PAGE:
This Dadaist writer, who remained true to Dada’s nonconformist spirit, started off as a painter,  After studying at the Académie Julian, then at the École des Beaux-Arts in Paris, Ribemont-Dessaignes showed regularly at the Salon des Indépendants between 1908 and 1912.  Influenced by the Japanese-inspired style of the Nabis group, he painted moonlit scenes and sunsets, but also music hall scenes observed at the Folies Wagram.  A friend of Picabia, he took up Dadaism with him and following his example went through a mechanical period.  his two “mechanomorphic” paintings, Esprit océanique and Jeune Femme, shown at the Salon d’ Automne in 1919, were panned by the press.  His exhibition in May 1920 at the gallery Au Sans Pareil, featuring eight paintings and fifteen drawings, was a complete failure.  He gave up painting to write plays, such as L’Empereur de Chine (1921), and novels, L’Autruche aux jeux clos (1924) and Céleste Ugolin (1926).  In 1929 he became editor-in-chief of the review Bifur.  Ribemont-Dessaignes did not go back to drawing and painting until 1944, when he evoked landscapes in a linear style.  Living in Saint-Jeannet, above Nice, and respected by all of the surrealists, he assembled most of his pictorial production for a retrospective at the Galerie Chave, in Vence, France, in 1965.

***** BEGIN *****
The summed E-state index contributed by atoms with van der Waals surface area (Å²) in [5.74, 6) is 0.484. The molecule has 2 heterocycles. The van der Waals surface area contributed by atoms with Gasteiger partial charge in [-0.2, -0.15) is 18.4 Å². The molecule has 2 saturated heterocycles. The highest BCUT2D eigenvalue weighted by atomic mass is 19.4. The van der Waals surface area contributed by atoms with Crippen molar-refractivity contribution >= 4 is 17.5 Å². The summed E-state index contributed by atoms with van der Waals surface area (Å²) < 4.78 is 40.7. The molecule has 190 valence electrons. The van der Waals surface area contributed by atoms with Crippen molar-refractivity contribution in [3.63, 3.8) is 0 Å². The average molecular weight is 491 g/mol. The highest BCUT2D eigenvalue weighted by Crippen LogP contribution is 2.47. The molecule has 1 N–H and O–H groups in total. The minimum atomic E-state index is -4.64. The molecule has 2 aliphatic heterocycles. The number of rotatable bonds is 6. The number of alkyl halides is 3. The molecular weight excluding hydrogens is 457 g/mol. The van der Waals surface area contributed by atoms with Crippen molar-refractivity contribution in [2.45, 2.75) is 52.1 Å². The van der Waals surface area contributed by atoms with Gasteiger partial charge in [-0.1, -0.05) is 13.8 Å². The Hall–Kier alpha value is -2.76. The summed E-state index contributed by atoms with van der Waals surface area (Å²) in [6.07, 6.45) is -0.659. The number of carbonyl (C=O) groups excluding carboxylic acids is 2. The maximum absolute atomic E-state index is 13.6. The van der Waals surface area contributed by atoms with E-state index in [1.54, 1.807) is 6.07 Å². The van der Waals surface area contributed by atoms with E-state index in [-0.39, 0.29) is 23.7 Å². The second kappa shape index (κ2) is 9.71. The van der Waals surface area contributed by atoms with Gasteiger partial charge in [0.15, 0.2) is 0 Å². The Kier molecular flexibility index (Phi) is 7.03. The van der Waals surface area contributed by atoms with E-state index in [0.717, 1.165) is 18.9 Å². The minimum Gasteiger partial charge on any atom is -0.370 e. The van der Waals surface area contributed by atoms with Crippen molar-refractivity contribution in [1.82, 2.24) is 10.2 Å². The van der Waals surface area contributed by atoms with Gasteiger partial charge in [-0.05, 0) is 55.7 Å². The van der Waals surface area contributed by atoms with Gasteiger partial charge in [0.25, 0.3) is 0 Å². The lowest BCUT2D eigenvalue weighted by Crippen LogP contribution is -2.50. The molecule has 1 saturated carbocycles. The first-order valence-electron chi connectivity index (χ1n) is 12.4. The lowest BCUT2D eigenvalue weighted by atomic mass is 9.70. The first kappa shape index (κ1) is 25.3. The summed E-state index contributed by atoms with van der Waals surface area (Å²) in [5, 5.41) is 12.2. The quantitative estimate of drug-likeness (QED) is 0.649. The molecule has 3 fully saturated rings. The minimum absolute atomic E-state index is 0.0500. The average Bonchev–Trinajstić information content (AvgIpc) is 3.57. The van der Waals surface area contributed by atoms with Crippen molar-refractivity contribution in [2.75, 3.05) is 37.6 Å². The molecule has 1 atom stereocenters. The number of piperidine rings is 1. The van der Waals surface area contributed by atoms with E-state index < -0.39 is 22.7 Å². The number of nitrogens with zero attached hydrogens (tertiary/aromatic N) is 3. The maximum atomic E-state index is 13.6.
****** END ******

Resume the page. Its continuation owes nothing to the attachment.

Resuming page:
Georges Ribemont-Dessaignes

Born 1884 in Montpellier, France; died 1974 in Saint-Jeannet, France. 

Grand Musicien, 1920